Now we have the running climbing talking version. His language is coming on leaps and bounds, except that you have to really know him to figure out what the words mean. Sometimes when he can’t do something that he wants to do, he says “Mummy!” in a particular tone of voice that means “help me do this thing!”. When he sees a cup or a plate in the lounge he picks it up and says “AWAY!” and takes it through to the kitchen, and puts it on the table. When I’m singing him his lullaby and he’s falling asleep in his cot, he sometimes lifts up his arms and says “Mummy” and I say “more cuddles?” and he says “yeah” and nods his whole body. When he wakes up from his nap he stands up in his cot and says “ALL DONE!”. He calls all cats “Diddis”, which I think is a combination of “Freddie”, the name of our cat, and “Puss puss”, as interpreted by someone who can’t say the letters F or P. When Freddie comes and brushes himself against the little dude’s leg, he says “ah, Diddis!” with a voice full of laughter.

He loves balls, all balls, and apparently peas are balls but the big paper lampshades over the lights in our house are the moon. He likes buttons, a lot, and has been known to throw a tantrum when we got into the lift at my husband’s office which is one of those fancy modern ones where you press the button outside the lift and it directs you to lift B and there are no buttons inside. He loves babies. His favourite thing to watch on youtube is the extended trailer for the movie Babies. He loves reading a baby picture calendar that came free with an Oh Baby magazine and has been in our house since I was pregnant with him. He loves cars and anything that goes brrm, such as ceiling fans. At my parents’ place, he rides the rocking horse that was mine when I was his age.

I know I will miss this version of him forever. It’s not that I want him to stay like this. It’s that at this stage, everything that is potentially annoying or challenging is the flipside of something wonderful. I read an article about how toddlers can be frustrating because they need to be told things a million times, but actually in terms of their brain development it makes sense – their world changes at breakneck speed because they develop so quickly, so they constantly need to test rules to see which ones have changed. A couple of months ago we were trying to prevent the little dude from climbing onto the couch in case he fell, now he grabs a book, puts it on the couch, climbs up next to it, looks at the pictures, then shuffles himself off again. Things that we perceive as constants like “no biting”, “no throwing food”, “no hitting your trucks against the window”, and so on, are just some rules among many. It’s incredible to think of how it must be for him living life in such flux. It’s humbling that in that flux, his dad and I are the sources of guidance helping him navigate his world. It’s amazing.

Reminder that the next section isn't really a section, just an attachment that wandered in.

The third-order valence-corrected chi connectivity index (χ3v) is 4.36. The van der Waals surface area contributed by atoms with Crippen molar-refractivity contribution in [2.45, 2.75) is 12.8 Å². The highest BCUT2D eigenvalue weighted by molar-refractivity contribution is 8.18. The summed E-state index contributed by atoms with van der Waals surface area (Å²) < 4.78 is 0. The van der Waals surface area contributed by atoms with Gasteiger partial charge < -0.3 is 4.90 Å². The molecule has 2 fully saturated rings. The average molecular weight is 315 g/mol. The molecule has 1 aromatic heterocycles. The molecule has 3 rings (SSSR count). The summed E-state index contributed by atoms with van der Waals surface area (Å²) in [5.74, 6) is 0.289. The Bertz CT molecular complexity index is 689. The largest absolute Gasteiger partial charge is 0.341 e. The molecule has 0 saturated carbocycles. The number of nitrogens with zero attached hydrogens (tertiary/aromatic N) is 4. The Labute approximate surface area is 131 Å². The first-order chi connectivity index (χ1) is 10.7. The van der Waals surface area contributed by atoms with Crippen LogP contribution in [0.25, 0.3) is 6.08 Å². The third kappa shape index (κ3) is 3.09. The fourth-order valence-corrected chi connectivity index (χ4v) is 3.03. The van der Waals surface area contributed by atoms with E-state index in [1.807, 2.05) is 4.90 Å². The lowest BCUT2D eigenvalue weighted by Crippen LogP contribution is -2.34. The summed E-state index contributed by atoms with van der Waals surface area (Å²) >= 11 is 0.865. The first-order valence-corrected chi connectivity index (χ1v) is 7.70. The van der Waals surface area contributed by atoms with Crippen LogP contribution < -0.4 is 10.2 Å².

When he’s big enough to get up and make himself cereal and watch cartoons and let me stay in bed a while, I’ll miss these days when his dad brings him in with us for a cuddle before we get up, and he blows raspberries on my cheek and runs his hand over his dad’s stubble. When he’s big enough that he understands that he can’t run straight towards a ledge and jump, I’ll miss the days when he had complete faith that I’d be there to catch him. When he’s big enough that he talks in full sentences, I’ll miss the days when I could understand him best. When he’s toilet trained I’ll miss tickling the back of his knees after I’ve put him in a fresh nappy. When he’s big enough to understand that bad things happen, I’ll miss the way I could make things better with a cuddle and a quick distraction. When he’s big enough to walk sedately and be careful with traffic, I’ll miss the way his first response to a wide open space is running, heedlessly, laughing at the delight of freedom.

I think most of all, I’ll miss this little body he has now. I’ll miss the chubby little forearms. I’ll miss how ridiculous he looks when he’s wearing just his singlet, so small. I’ll miss how he can lean his head on my shoulder and sit in my lap while we read stories, and how he tells me he wants to do this by saying “knee, knee.”